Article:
Exam #1 Study Guide
Exam #1 Study Guide HDFS 311
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This 12 page Study Guide was uploaded by AlliSlaten on Monday September 26, 2016. The Study Guide belongs to HDFS 311 at Colorado State University taught by Jaime Marie Rotner in Fall 2016. Since its upload, it has received 21 views.
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Date Created: 09/26/16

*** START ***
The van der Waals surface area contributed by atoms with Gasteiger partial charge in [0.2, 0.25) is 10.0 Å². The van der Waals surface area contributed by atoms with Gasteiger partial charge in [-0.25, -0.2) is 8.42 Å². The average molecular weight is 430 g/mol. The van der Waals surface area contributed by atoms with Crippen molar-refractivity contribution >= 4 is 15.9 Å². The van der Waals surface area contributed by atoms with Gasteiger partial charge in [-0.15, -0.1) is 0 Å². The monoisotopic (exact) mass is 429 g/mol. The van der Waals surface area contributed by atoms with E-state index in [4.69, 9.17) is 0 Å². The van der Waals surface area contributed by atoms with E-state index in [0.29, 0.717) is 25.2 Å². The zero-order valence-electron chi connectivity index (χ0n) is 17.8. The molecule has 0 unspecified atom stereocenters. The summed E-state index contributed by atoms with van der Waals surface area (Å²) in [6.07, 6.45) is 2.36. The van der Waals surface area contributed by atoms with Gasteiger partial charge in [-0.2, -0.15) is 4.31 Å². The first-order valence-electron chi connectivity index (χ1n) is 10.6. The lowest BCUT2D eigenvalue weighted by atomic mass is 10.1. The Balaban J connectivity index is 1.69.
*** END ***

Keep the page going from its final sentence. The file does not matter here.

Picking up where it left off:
Exam # 1 Study Guide: The following information you will be responsible for, for your first exam. You may not be asked a question on every single item but you need to prepare in the event that you are. If I make any changes I will let you know immediately. Chapter 1 • Definition ofAdolescence • The period after puberty begins and before adult roles are taken on. Between the ages of 12 and 18 • How is adolescence seen as a cultural construct? • Varies from culture to culture. Though the length, content, daily experiences, roles, adult statuses, and responsibilities differ from culture to culture it is being recognized in more cultures as a life period. • Adolescence in Western Cultures o Ancient Greece ▪ What are Plato’s stages of development and what is his reasoning behind his age ranges? ▪ Infancy (birth- 7), Childhood (7-14),Adolescence (14-21) ▪ In infancy the mind is too undeveloped to learn much so education in childhood focuses on sports and music because it is still developing. During adolescence is when there is capacity to reason and allows for the study of science and math o Early Christian Times to MiddleAges ▪ How did St.Augustine and the Children’s Crusade of 1212 impact our understanding of adolescence during this time? ▪ St.Augustine determined that we experience impulse and pleasure seeking thoughts which correlates with current research. ▪ The Children’s Crusade was German students that thought their youth had power because of their innocence, but the Muslims saw them as lacking knowledge and experience so not in any position of power. o Adolescence 1500-1890 ▪ What is life-cycle service and how did it impact adolescents during this time period? ▪ Life- cycle service is when young people would engage in various trades, skills, or crafts by domestic service, farm service, or apprenticeships. It was common for this to last about 7 years and was more common for men and in the United States. ▪ The industrial revolution had a huge impact on this service because young people would choose to go work in factories and mines instead of learning a trade or service. This lead to higher rates of crime, premarital sex, and increased alcohol use. o TheAge ofAdolescence 1890-1920 ▪ What was the impact of adolescents working? ▪ Adolescents were being over worked, getting hurt, and other harmful things which lead to legislation prohibiting child labor until the age of 18 which has obviously changed over time.Arequirement for children to attend secondary schooling became a thing in places.At the beginning there were about 5% in secondary school and it took about 100 years to reach 95%. ▪ What were the three contributing factors to the “Age ofAdolescence”? ▪ Over working children, danger in the work field, and it started disrupting families in many ways o G. Stanley Hall ▪ Child Study Movement ▪ research to better the lives of children and adolescents ▪ Recapitulation ▪ development of an individual re-enacts evolution of human species. We didn’t pass down genes but we re-enact feeling and experiences that happened to those we are related to in the past ▪ Strom and Stress • The Storm and Stress Debate, what are the current viewpoints? • a mile stone that all adolescents experience upheaval and disorder is a normal part of adolescent development. This comes with conflict with parents, mood swings, and risk behavior. Current view points have to do with parenting, other influences, and whether or not the adolescent acts that way. • Emerging adulthood o What are the five characteristics of emerging adulthood according to your text? o dating, moving, friends, jobs, self focus o Other features of emerging adulthood? o time of possibilities, feeling of being in between childhood and adulthood. There are variations of when one may think they have reached adulthood. • Transition toAdulthood o When did most emerging adults feel they have reached adulthood? o When the were financially independent, in their careers, married/ had a significant other, living on their own Chapter 2 • Define Puberty • The body undergoes a biological revolution that dramatically changes the adolescent’s anatomy, physiology, and physical appearance • What is the function of the endocrine system generally? • The function is to produce hormones like GnRH which stimulate the release other hormones like FSH and LH which stimulate the development of gametes (egg cells and sperm) o Understand the detailed process of hormone production during puberty including: ▪ Fat, leptin, hypothalamus, GnRH, pituitary gland, gonadotropins, gametes, gonads, sex hormones ▪ Fat cells produces leptin which provides the hypothalamus a signal to increase hormones which create hormonal changes.An increase of GnRH stimulates he pituitary gland to release gonadorophins which stimulate the development of gametes (egg cells and sperm). In turn, the gonads increase the production of sex hormones (estrogens, androgens, and testosterone). • What is the progression of the adolescent growth spurt for both males and females? • boys and girls generally have the same growth pattern though girls usually start earlier than boys and boys end their growth spurt later in puberty o Asynchronicity o we grow from the outside in which explains the “gangly look” in early adolescence • Sex Characteristics o What are primary sex characteristics and examples of these? o Primary sex characteristics are directly related to reproduction. For example like the growth of all of the sex organs and production of sperm and eggs o What are secondary sex characteristics and examples of these? o Secondary sex characteristics are visible indicators like deepening of voice, hair everywhere, increase of sweating, enlargement of breast, and rougher skin o Understand the difference between ovum and sperm production for males and females o Women are born with about 400,000 immature eggs and by the time puberty hits there are only about 80,000. Once a girl reaches menarche (her first period) one egg develops into a mature egg (ovum) about every 28 days. Girls release about 400 eggs over their reproductive lives. o Men have no sperm in their testes until they reach puberty which is around 12 years of age. There are between 30 and 500 million sperm in a typical ejaculation o What is the order of pubertal events for boys and girls of secondary sex characteristics? o Girls- downy pubic hair, appearance of breast buds, growth spurt, growth of reproductive organs, menarche, increased secretion of sweat and skin oil, and development of underarm hair o Boys- growth of testes, appearance of pubic hair, growth spurt, increased growth of penis, deepening of voice, increases secretion of sweat and skin oil, development of facial hair o What do we understand as to what factors may explain some cultural differences in pubertal timing? o diets and levels of nutrition, food production, access to medical care o What does the research by Ellis and Garber (2000) and Berger (2007) find about pubertal timing? o They found that early onset puberty in mothers will generally happen to their daughters. They also found that mood disorders (depression) of the mother can effect the daughter’s early onset puberty. Other things like discordant family relationships, father absence/ step father presence can create high levels of conflict which can influence mood disorders which are the leading cause of early onset puberty. • What are the impacts for early and late maturation for girls? • Depressed mood, negative body image, eating disorders, substance use, delinquency, school problems, conflicts with parents, and they are likely to get married earlier and start families earlier. They also have a greater risk of experiencing social and emotional problems. o Be able to explain why these impacts may occur. o They can experience these effects because they are not fitting in with their surroundings, feel like they don’t have anyone to turn to, may have influence from older kids that influence their decision making. • What are the impacts for early and late maturation in boys? • more favorable body image, higher popularity, substance use, delinquency, early sexual activity, emotional distress o Be able to explain why these impacts occur. o They can experience these things because boys are looking up to them and they are seen as more mature and more manly. They also may get involved with older boys who could influence their delinquent behavior. • Understand the basic premise behind the genotype-environment interactions theory o What is a Genotype? o Aperson’s inherited genes o What are the differences between, passive, evocative and active gene-environment interactions? Know an example for each one. o Passive (younger)- occur in biological families when parents provide both genes and environment ex. if the parent’s like music, they would be likely to purchase musical toys for the child o Evocative- Occur when a person’s inherited characteristics evoke responses from others in their environment ex. if the baby is easy going as a child it is likely that they will be like that later on in life o Active gene (older)- Occur when a people seek out environments that correspond to their genotypic characteristics ex. niche picking- choosing environments that you feel comfortable in Chapter 3 • Brain development in adolescence o What times do surges in synaptic development take place? o Prenatal through 18 months of age and when puberty beings (10-12) o Understand the concepts of overproduction and/or exuberance. o when connections are made they create a strong bond between the neurons. This is the thickening of the connections. o Why is synaptic pruning so beneficial during adolescence? o It is beneficial because by pruning the connections away that the person does not need or use, the connections that they do make can flourish and become stronger o Why is myelination so beneficial during adolescence? o It allows the signals from neuron to neuron travel faster o What have we learned about the Cerebellum in terms of growth and function during adolescence? o It continues to grow during adolescence and is very important for higher functions. It plays a role in math, humor, and social skills • Emotion regulation and the brain o What part of the brain do adolescents primarily use to process emotions? Adults? Why? o Adolescents use the amygdala because they are more impulsive and don’t have the capacity to fully understand consequences and their emotions and adults rely more on the frontal cortex because it is more developed during this time and that is why adults are more likely to not make impulsive decisions o What is the impact on cognitive thinking and behavior for adolescents? o Adolescents tend to me more impulsive withe their behavior and generally make decisions based on their “gut” feelings. They also tend to act on their “gut” emotional responses. • Piagetian stages o Formal operations ▪ allows adolescents to reason about more complex tasks and problems involving multiple variables ▪ Define and understand hypothetical-deductive reasoning and abstracting thinking ▪ the ability to arrive and defend an answer. When addressed with a problem or situation o Complex thinking ▪ Metaphors, sarcasm, metacognition o Postformal thinking ▪ What is pragmatism? Why is it unique to adult thinking? ▪ What is reflective judgement? What are Perry’s four levels? • Dualistic thinking- right or wrong, no in between • Multiple thinking- two or more sides and not just one right answer • Relativism- after being open to multiple views, were are not starting to analyze and critique certain views and question others • Commitment- usually by the end of college years when we have chosen a view or stance but have an open view about other sides • Keating on Critical Thinking o How is critical thinking different from retaining information? o Critical thinking is thinking in depth about a concept rather than just knowing the information which is what retaining information is o Why are we able to now critically think in adolescence? o We have a wider range of knowledge and cognitive strategies are more available to gaining knowledge and applying the information • What is social cognition? • The way we think about other people, social relationships, and social institutions o How does egocentrism impact social cognition? o as we get older egocentrism decreases so we are more aware of others emotions which increase our social cognition ▪ Explain through the personal fable, imaginary audience and optimistic bias. ▪ imaginary audience is the belief that we’re are the focus of others and that everyone around is directly aware of all of our actions ▪ personal fable is the belief that we are something special which diminishes over time. ▪ Optimistic bias is the belief that we are “untouchable” and that nothing bad can happen to us. Chapter 5 • What is the difference between gender and sex? • Sex is what you are biologically and gender is what you personally identify with • What are the patterns for gender development in traditional cultures? • Girls tend to maintain a close relationship with their mother and are somewhat sheltered to learning what their mother does, and not having a lot of interaction because sexual activity is very restricted • Boys tend to have less contact with their families and peers as they grow older. Manhood is achieved by standards in their own cultures • Gender inAmerican History o Girl to Woman o Focused on physical appearance and maintaining their virginity and innocence. in the 18th and 19th century women were seen as fragile and biologically/ intellectually less capable to doing things compared to men o Three Manhood Transformations o Communal manhood- focus on preparing to assume adult role responsibilities in work and marriage o Self made manhood- males were increasingly expected to become independent from their families in adolescence and emerging adulthood o Passionate manhood- self expression and self enjoyment replaced self control and self denial as the paramount virtues • What is the Gender Intensification Hypothesis? o psychological and behavioral difference between genders become more pronounced at adolescence. o Why does it happen? o physical appearances and increases influence from friends and family o What are some negative impacts of this process? o influence that doesn’t necessarily describe them and feel as though there are stereotypes that they don’t fit • Understand the general progression of the Cognitive Developmental Theory of Gender • What is androgyny? • combination of masculine and feminine traits in one person o What does some of the research say that supports androgyny? o children that experience androgyny are more flexible and creative and men and women who experience this are more emotionally intelligent o Is it best for adolescents? Why or why not? o Yes, because it allows those people to grow and become flexible, less judgmental, and intelligent in other areas like emotions and social competence • Understand some of the differing gender roles inAmerican minority groups for both males and females • What differences exist today? Changes? - African American Women Female role contains a variety of characteristics due to challenging historical circumstances • like self reliance, assertiveness, and perseverance • Have higher self esteem and are less concerned with physical appearance - African American Men • Have been frequently subjected to insults to their manhood also due to historical circumstances • Economic conditions in many American cities make it difﬁcult to ﬁll the traditional “provider” aspect of the male role • Young Black men may adopt extreme characteristics of the male role in order to declare masculinity Alternate ideals of manhood have recently been provided • • One school of thought- adopting extreme characteristics to compensate and ensure that they are seen as masculine, correlates with criminal behavior and emotional disconnect which effect romantic relationships - Latino Women - Gender roles have been highly traditional until recently - The role of women was concentrated on caring for children, taking care of the home, and providing emotional support for the husband - Women have been taught to emulate the Virgin Mary by being submissive and self- denying - Latino Men - The role of men has been guided by the ideology of machismo - Men are expected to be the undisputed head of the household and to demand respect and obedience from their wives and children - The traditional aspects of manhood are strong; provide, protect, and procreate Chapter 6 • What is self-reflection in adolescence? • trait focused, personality, and characteristic “I am sensitive” • Be able to compare self-conceptions in childhood vs. adolescence • Childhood are terms related to traits “I have a dog names Fred” o What is the actual self vs the possible self? o Actual self- Who am I o Possible self- Who might I become ▪ Feared self, ideal self ▪ Feared self- Who I dread coming ▪ Ideal self- Who I would like to become • How does self-understanding become more complex? • The recognition that they may act and feel differently around different people or in different situations . • What is the difference between self-esteem and self-concept? • Self esteem- refers to a person’s overall sense of worth and well being • Self concept- refers to the way a person views and evaluates herself or himself o What is the pattern of self-esteem in adolescence? o Self esteem tends to fluctuate in adolescence which is called barometric self esteem because it changes based on experiences throughout the day o Understand baseline self-esteem vs barometric self-esteem o Baseline- stable, enduring sense of worth and well being (when we are older) o Barometric- fluctuating sense of worth of well being as one responds to different thoughts and experiences and daily occurrences change this (adolescence) o What are Harter’s Eight Domains of Self-Esteem? ▪ Scholastic competence ▪ social acceptance ▪ athletic competence ▪ physical appearance ▪ Job competence ▪ Romantic appeal ▪ Behavioral conduct ▪ Close friendships o Define global self-esteem o Each domain of self image influences this because it is our overall behavior o What domains impact self-esteem most? o athletic competence, physical appearance, and social acceptance—> scholastic competence is affected by these o What influences self-esteem? o feeling accepted by others, warm and loving relationships with parents, school success • What do self-esteem and emotional states look like in EmergingAdulthood? • is consistently increases over time and males tend to have higher self esteem compared to women • Understand Identity Crisis inAdolescence according to Erik Erickson • Each life period is characterized by a particular development and what is important at that time in their development o What is identity vs. Role Confusion? Identity exploration? o identity confusion- failure to form a stable and secure identity o role confusion- not understanding exactly what your role is o identity exploration- exploring different identities to see what fits you and your personality and makes you grow ▪ What are the domains of identity? ▪ gender, sexuality, culture, religion, ethnic, occupational, political ▪ According to Marcia, what are the four statuses of identity exploration? ▪ Diffusion- choices are brief and not a concern to define self ▪ Moratorium- actively searching and struggling with major changes, relationships and tend to have lots of temporary commitments ▪ Foreclosure- identify with parents and their values ▪ Identity achievement- completed exploration and commitments are more permanent